Getting an annual flu vaccination is one of the best ways to fight the cold and flu season, but let’s be honest here: there are plenty of adults who still won’t get optional vaccines because they can’t handle the sight of a needle.
The latest invention in vaccinations — the microneedle patch — may be able to change that.
According to Tech Times and UPI, researchers at Osaka University have developed patches with microneedles that dissolve when placed on the skin, allowing the vaccine to enter a patient’s system through the skin — without a painful injection into a muscle.
The microneedles are made of hyaluronic acid, which is naturally found in the human body to cushion joints. The material dissolves in water, so it can actually dissolve after “administering” the vaccine from the moisture naturally found in human skin.
At its lowest levels, it’s common for the influenza virus to infect 5% of the U.S. population; most of these patients are able to recover from it, and if a person has received a flu vaccine that year, he/she is less likely to experience severe complications.
But on the global scale, even the common stomach bug is typically considered an epidemic. According to the World Health Organization, it’s estimated that anywhere between two and three million deaths occur as a result of influenza. The majority of these deaths occur in developing nations, where it’s difficult to transport supplies and find someone capable of administering the shots.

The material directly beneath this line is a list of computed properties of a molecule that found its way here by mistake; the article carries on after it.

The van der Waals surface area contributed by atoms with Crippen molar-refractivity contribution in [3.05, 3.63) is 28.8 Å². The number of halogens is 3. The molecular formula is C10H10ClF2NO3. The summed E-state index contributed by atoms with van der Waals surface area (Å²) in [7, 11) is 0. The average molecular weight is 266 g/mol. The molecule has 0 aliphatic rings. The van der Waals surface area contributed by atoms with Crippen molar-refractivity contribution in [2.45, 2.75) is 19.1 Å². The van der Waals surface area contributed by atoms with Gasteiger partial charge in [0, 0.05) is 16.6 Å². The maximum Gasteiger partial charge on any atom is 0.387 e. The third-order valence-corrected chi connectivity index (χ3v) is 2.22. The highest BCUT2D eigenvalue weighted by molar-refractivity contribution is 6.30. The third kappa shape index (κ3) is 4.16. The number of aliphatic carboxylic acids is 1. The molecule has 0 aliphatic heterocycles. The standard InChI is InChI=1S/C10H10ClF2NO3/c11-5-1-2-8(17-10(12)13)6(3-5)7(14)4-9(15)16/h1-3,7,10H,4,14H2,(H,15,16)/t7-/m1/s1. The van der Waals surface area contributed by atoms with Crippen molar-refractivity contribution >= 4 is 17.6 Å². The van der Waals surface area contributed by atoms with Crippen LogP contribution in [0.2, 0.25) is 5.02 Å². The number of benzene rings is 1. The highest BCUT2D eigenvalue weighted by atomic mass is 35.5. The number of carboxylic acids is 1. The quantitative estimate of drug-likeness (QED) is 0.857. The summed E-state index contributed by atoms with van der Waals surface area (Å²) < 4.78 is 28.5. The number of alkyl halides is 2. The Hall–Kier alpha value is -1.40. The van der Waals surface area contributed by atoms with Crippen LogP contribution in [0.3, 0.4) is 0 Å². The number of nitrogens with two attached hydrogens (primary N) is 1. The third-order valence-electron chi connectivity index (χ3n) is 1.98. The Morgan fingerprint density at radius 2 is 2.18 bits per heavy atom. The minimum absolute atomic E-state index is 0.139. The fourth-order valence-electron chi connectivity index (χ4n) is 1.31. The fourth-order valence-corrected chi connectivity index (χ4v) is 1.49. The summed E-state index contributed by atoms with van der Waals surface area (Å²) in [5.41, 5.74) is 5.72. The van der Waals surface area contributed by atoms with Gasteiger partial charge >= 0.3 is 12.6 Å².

According to Genetic Engineering and Biotechnology News, researchers hope that this patch will allow more vaccines to be administered, especially in third-world countries where supplies are scarce.
With the microneedle patch, the vaccine will be safer to hand out and it won’t require a trained technician.
Tech Times reported that microneedle patches have been tested out before, but because these patches were made of metal or silicon microneedles, the tiny needles were susceptible to breaking off upon piercing the outermost layer of skin. Hyaluronic acid, however, is safe and effective.
“We have shown that the patch is safe and that it works well,” said Dr. Shinsaku Nakagawa, a professor at Osaka University. “Since it is also painless and very easy for non-trained people to use, we think it could bring about a major change in the way we administer vaccines globally.”